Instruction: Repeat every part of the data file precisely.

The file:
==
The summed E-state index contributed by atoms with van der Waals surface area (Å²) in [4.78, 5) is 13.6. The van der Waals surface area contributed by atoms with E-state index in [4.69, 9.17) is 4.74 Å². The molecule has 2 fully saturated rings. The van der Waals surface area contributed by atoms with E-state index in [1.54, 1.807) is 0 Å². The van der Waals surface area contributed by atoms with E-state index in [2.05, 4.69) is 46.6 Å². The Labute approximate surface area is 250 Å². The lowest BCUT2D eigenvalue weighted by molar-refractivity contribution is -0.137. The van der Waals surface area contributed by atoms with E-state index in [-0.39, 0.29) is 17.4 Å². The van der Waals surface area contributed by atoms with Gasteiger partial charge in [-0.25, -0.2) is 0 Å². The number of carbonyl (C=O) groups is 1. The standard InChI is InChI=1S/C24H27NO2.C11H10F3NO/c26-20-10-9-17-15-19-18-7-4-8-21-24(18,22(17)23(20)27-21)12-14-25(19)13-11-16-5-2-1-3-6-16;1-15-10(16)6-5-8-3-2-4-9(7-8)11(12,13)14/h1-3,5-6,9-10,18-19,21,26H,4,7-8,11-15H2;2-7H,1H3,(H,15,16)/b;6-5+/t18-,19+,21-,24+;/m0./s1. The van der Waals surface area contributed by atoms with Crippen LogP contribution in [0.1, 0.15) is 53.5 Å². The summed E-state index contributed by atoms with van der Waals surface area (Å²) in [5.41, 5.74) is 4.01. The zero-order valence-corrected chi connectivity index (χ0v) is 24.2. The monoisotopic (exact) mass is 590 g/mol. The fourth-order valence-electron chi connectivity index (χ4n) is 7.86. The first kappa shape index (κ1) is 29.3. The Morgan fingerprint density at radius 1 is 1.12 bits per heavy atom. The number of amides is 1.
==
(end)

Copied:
The summed E-state index contributed by atoms with van der Waals surface area (Å²) in [4.78, 5) is 13.6. The van der Waals surface area contributed by atoms with E-state index in [4.69, 9.17) is 4.74 Å². The molecule has 2 fully saturated rings. The van der Waals surface area contributed by atoms with E-state index in [1.54, 1.807) is 0 Å². The van der Waals surface area contributed by atoms with E-state index in [2.05, 4.69) is 46.6 Å². The Labute approximate surface area is 250 Å². The lowest BCUT2D eigenvalue weighted by molar-refractivity contribution is -0.137. The van der Waals surface area contributed by atoms with E-state index in [-0.39, 0.29) is 17.4 Å². The van der Waals surface area contributed by atoms with Gasteiger partial charge in [-0.25, -0.2) is 0 Å². The number of carbonyl (C=O) groups is 1. The standard InChI is InChI=1S/C24H27NO2.C11H10F3NO/c26-20-10-9-17-15-19-18-7-4-8-21-24(18,22(17)23(20)27-21)12-14-25(19)13-11-16-5-2-1-3-6-16;1-15-10(16)6-5-8-3-2-4-9(7-8)11(12,13)14/h1-3,5-6,9-10,18-19,21,26H,4,7-8,11-15H2;2-7H,1H3,(H,15,16)/b;6-5+/t18-,19+,21-,24+;/m0./s1. The van der Waals surface area contributed by atoms with Crippen LogP contribution in [0.1, 0.15) is 53.5 Å². The summed E-state index contributed by atoms with van der Waals surface area (Å²) in [5.41, 5.74) is 4.01. The zero-order valence-corrected chi connectivity index (χ0v) is 24.2. The monoisotopic (exact) mass is 590 g/mol. The fourth-order valence-electron chi connectivity index (χ4n) is 7.86. The first kappa shape index (κ1) is 29.3. The Morgan fingerprint density at radius 1 is 1.12 bits per heavy atom. The number of amides is 1.